The Lone Bellow
Of all of the perfect venues I can imagine a laidback folk concert to be in, nothing better comes to mind than Red Butte. The late afternoon summer light illuminating the red rocks of the desert combined with the lavish garden complemented the performance that this Brooklyn-based trio had to show us.
I arrived to a packed crowd just before their set started and was impressed by the way they presented themselves onstage: They were very casual, but stood out nonetheless and their energy was nothing but positive. Each of their vocals harmonized beautifully. They’re one of those groups that sound just as good, if not better, live than they do recorded. The only female member of the band, Kanene Pipkin, had a beautiful deep singing voice that sounded great throughout the whole show.
What sets The Lone Bellow apart from other southern folk groups is the obvious influence that living in an urban environment has on their music both lyrically and sonically. When they performed “Green Eyes and a Heart of Gold,” I liked the way they combined a fast-paced southern style of music with lyrics about living in New York City, and judging by the way the crowd reacted, I’d say this one was their most popular songs. Additionally, their ability to make their music relatable to people of all ages by using a wide range of subject matter made the show enjoyable for everyone. For example, a big hit with the crowd was “You Never Need Nobody,” a slower song about accepting that you’ll never feel good enough for someone’s affection. One thing I hate about live shows is when artists stand there and talk to one another through their microphones because they almost always say something that makes them sound like cocky assholes, but The Lone Bellow kept the banter between songs short and to the point, and made their set what it should be about: the music. Their onstage personality was great because they didn’t make the audience listen to the story behind every single songwriting process––"although their story is an interesting one. From the intimate way they perform, I can tell that they’re really passionate and have a close, personal affiliation with their songs.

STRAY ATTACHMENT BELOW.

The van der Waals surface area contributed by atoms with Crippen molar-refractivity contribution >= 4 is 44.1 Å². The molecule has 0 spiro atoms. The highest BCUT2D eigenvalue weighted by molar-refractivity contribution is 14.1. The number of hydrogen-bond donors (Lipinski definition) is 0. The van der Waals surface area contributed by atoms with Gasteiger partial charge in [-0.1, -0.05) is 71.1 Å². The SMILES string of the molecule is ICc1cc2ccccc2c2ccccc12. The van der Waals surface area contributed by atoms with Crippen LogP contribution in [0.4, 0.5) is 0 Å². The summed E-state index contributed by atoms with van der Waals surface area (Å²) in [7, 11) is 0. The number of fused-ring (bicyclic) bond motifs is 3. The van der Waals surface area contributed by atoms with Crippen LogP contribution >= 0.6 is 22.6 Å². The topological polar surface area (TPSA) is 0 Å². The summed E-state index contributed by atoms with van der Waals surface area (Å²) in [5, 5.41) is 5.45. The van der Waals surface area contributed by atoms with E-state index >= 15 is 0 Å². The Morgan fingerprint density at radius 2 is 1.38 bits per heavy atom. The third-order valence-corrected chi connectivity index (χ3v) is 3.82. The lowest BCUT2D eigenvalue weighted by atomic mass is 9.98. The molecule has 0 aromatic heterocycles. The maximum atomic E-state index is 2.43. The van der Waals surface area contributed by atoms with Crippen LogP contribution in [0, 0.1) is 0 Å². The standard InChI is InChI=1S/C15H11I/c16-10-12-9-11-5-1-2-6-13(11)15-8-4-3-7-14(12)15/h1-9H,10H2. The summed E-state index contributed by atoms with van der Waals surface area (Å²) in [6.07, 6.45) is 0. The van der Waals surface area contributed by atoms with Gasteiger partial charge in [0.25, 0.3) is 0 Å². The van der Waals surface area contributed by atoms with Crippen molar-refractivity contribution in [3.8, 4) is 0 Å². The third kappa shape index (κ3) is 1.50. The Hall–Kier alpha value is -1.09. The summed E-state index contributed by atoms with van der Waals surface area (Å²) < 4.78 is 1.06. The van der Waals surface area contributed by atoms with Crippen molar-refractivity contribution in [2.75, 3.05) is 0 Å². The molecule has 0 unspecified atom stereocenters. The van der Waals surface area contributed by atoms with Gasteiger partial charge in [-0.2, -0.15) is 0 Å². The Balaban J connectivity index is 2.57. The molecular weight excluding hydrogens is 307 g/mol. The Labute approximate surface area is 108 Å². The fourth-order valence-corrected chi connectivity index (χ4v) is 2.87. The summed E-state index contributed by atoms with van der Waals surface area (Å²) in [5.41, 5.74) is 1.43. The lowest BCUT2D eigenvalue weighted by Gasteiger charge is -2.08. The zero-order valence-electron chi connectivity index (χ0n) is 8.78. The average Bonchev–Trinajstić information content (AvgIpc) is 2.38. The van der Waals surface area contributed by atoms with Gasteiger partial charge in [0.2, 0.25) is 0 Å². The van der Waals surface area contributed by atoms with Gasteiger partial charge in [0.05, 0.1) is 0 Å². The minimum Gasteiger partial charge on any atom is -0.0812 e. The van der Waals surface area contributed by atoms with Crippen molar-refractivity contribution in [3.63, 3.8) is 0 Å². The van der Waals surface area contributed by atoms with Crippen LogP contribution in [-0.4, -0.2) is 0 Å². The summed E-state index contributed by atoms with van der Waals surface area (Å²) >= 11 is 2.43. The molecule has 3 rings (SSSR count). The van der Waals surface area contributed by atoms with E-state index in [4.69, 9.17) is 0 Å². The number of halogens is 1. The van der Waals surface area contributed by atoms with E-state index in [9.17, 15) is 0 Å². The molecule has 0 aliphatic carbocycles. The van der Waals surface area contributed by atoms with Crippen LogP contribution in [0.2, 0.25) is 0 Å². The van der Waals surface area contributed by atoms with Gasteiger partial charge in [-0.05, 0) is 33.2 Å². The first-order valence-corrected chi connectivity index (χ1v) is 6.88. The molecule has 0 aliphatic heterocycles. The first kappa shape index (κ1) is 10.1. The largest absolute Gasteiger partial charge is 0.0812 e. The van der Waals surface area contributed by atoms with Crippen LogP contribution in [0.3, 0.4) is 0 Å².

They introduced the members of the band and gave a brief summary of their relationships to one another (Kanene’s husband was playing in the band that night as well) before going onto the next song. “We wrote this song about marital strife,” the lead singer Zach Williams announced before singing “Button,” a slow, bluesy song with seductive female vocals. They performed a cover of John Prine’s “Angel from Montgomery,” which excited the crowd as soon as they mentioned the name “John Prine.” Their rendition of the song was slowed down a bit, but their vocals honestly fit the song better than the original. They closed the show on a good note with “Carried Away,” a faster-paced acoustic song that featured an upright bass. Each member of the group played an instrument throughout the whole show and they generally all harmonized with one another. Although I’m definitely not the kind of person you would catch at a laidback summer afternoon concert, I wouldn’t pass up the opportunity to see them again. The Lone Bellow is currently touring with Brandy Carlisle around North America. You can find their debut, self-titled album here.